After Perry’s departure, the work climate improves but his colleagues are worried about his return and afraid that “the circus will start again”. Inuit members of the team sign a letter to the DG threatening to all quit if Perry was given his role of team leader.

This was the context in which Mr Fauteux intervened. The first part of his intervention consisted of separate meetings with Perry and Simon, followed by a mediation session with the continuous presence of the parties that lasted nearly seven hours and at the end of which they asked him to make the following report:

“Despite [Simon’s] very great reluctance to participate in the mediation process, in which he had no faith, he and [Perry] had a meaningful discussion of all the issues between them and agreed on all item discussed. Both participants thought that the mediation was excellent and allowed to obtain the following benefits:

  • a new perspective on events,
  • a broader understanding of the situation,
  • a new opinion from the other’s point of view, and
  • a climate of respect that could enable future solutions.

Both participants attach great importance to full compliance with all the clauses of the Agreement to Mediate signed on September 2, 2016, in particular those concerning confidentiality. ”

A week after Perry’s return to work, Mr Fauteux spoke separately to the two team managers to ask how things were going. Both answered that everything was going remarkably well: Perry and Simon had even worked together and there had been no friction between them, which represented significant progress. Their boss even teased them about their “honeymoon” and had seen Perry emerge transformed from the mediation.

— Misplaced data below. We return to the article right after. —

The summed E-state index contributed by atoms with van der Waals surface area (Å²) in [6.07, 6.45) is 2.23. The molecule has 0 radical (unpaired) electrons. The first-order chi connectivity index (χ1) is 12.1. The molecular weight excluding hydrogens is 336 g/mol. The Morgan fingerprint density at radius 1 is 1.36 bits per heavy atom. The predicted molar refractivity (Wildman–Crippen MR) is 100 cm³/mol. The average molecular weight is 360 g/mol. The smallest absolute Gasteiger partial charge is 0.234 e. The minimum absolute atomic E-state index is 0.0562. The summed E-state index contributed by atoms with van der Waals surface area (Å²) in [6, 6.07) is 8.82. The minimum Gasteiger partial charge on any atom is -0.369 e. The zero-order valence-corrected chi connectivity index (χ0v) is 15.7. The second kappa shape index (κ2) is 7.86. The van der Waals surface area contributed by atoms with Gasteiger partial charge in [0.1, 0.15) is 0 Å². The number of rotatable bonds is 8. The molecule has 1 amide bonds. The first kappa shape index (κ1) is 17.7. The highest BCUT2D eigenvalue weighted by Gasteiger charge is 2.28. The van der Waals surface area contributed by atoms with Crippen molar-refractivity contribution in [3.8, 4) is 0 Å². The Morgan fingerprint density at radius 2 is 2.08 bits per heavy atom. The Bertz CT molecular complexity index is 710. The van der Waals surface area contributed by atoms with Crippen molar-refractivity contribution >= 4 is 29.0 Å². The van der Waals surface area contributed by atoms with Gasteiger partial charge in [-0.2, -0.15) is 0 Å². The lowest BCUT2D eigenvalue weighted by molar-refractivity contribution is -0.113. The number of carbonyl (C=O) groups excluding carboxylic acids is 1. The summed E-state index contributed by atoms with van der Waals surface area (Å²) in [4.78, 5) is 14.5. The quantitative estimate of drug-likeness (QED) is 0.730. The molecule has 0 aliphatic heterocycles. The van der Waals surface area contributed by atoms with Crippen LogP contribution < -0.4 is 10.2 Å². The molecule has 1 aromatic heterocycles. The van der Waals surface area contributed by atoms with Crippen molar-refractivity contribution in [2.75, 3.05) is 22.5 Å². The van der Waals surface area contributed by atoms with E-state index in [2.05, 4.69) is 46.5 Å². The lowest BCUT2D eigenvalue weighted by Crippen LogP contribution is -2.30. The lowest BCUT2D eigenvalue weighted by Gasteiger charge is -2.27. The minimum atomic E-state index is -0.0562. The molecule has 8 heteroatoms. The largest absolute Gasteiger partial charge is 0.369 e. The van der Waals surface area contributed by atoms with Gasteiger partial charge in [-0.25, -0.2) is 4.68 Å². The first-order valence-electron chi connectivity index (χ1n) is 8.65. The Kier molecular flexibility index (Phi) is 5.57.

At a time when psychosocial risks in the workplace are increasingly affecting employer’s reputation, it makes sense to invest in a tool of such proven effectiveness to prevent disputes and resolve them when they arise. Moreover, as companies seek to limit their operating costs, including litigation exposure, transformative mediation provides the opportunity to determine for themselves how to settle both their commercial disputes and those that arise in the workplace, rather than handing over that power to a third party.

Paul Fauteux was, from 2004 to 2010, Director General  of Lands at Indigenous and Northern Affairs Canada. He subsequently designed and conducted a research project on First Nations Development and Reserve Land. He trained in transformative mediation and now offers training with Joe Folger, co-founder of the Institute for the Study of Conflict Transformation,  and acts as an external mediator for the Public Service Labor Relations and Employment Board of Canada. He teaches Mediation and Participative Justice at the Civil Law Section of Ottawa University’s Faculty of Law and International Commercial Arbitration at the Ecole du Barreau du Québec.